Posted by: Richard Williams | Posted on: | 1 Comments
Using screens outside, whether it is for outdoor digital signage, information provision or for providing entertainment, will require some form of weatherproofing. Using any electrical appliance outdoors can only be done safely and reliably if the screen is protected from the weather—particularly from water.
Waterproofing outdoor screens is essential because of the ability of water to instantly disable an electrical device such as a modern LCD or plasma screen. Even small amounts of water can cause short circuiting and lead to permanent failure—ruining the device and leading to a costly replacement.
Waterproofing a screen is not as simple as you may first think, however, as modern screens, whether they are plasma or LCD, need to ‘breath.’ Modern screens generate an awful amount of heat. Normally this is dispersed though the vents, ensuring the device doesn’t overheat, however, if the screen is housed in a waterproof TV enclosure then the problems arise.
Obviously to be waterproof, any protective enclosure can’t allow water to seep in, but then this leaves the quandary of how to let the heat escape. Secondly, air flow is necessary through the enclosure, not just to prevent overheating but also to prevent the screen steaming up and condensation from building up inside the enclosure.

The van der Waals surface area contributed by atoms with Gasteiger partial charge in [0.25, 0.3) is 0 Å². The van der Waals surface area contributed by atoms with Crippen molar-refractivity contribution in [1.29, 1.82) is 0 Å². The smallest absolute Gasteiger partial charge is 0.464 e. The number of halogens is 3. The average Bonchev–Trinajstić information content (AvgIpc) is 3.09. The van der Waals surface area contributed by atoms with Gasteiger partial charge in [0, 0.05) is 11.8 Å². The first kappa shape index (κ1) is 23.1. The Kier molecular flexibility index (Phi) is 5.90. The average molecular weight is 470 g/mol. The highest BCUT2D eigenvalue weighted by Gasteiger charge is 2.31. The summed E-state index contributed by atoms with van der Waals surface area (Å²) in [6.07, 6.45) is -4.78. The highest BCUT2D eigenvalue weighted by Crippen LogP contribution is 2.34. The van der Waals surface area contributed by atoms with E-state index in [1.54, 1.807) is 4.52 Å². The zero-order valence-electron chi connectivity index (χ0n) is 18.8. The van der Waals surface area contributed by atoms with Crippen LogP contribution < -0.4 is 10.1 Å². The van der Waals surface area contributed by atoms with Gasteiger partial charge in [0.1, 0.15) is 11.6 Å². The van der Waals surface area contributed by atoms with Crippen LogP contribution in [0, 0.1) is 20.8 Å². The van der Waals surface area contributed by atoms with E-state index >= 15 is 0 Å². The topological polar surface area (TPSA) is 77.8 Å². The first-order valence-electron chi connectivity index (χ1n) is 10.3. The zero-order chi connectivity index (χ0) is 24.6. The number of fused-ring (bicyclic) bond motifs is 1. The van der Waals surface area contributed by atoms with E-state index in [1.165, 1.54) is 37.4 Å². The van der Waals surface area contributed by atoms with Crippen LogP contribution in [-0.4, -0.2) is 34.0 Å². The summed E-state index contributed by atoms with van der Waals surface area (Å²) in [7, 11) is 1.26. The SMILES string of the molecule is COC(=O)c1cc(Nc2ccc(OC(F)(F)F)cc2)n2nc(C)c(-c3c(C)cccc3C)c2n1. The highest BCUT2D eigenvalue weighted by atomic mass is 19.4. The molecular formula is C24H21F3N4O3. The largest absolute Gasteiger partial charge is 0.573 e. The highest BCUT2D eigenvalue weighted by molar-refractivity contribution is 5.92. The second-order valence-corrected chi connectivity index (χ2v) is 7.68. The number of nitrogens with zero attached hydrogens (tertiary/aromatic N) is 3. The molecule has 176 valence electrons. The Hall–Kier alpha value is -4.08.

Designing an enclosure for waterproofing outdoor screens is therefore a complicated affair. Any protective housing has not only got to be waterproof but also have some facility to allow fresh air in, and heated air to escape.
A variety of different approaches at this can be used varying from positive pressure systems, shaped air chambers, and sophisticated filtering systems. One commonality with waterproof enclosures, however, are the guidelines that they are built to.
Two different rating systems are used to describe the waterproof abilities of TV enclosures, the European IP rating which commonly denotes a waterproof enclosure as IP54 or IP65, or the NEMA system (USA—National Electrical Manufacturers Association), which commonly denotes a waterproof enclosure as being built to NEMA 4.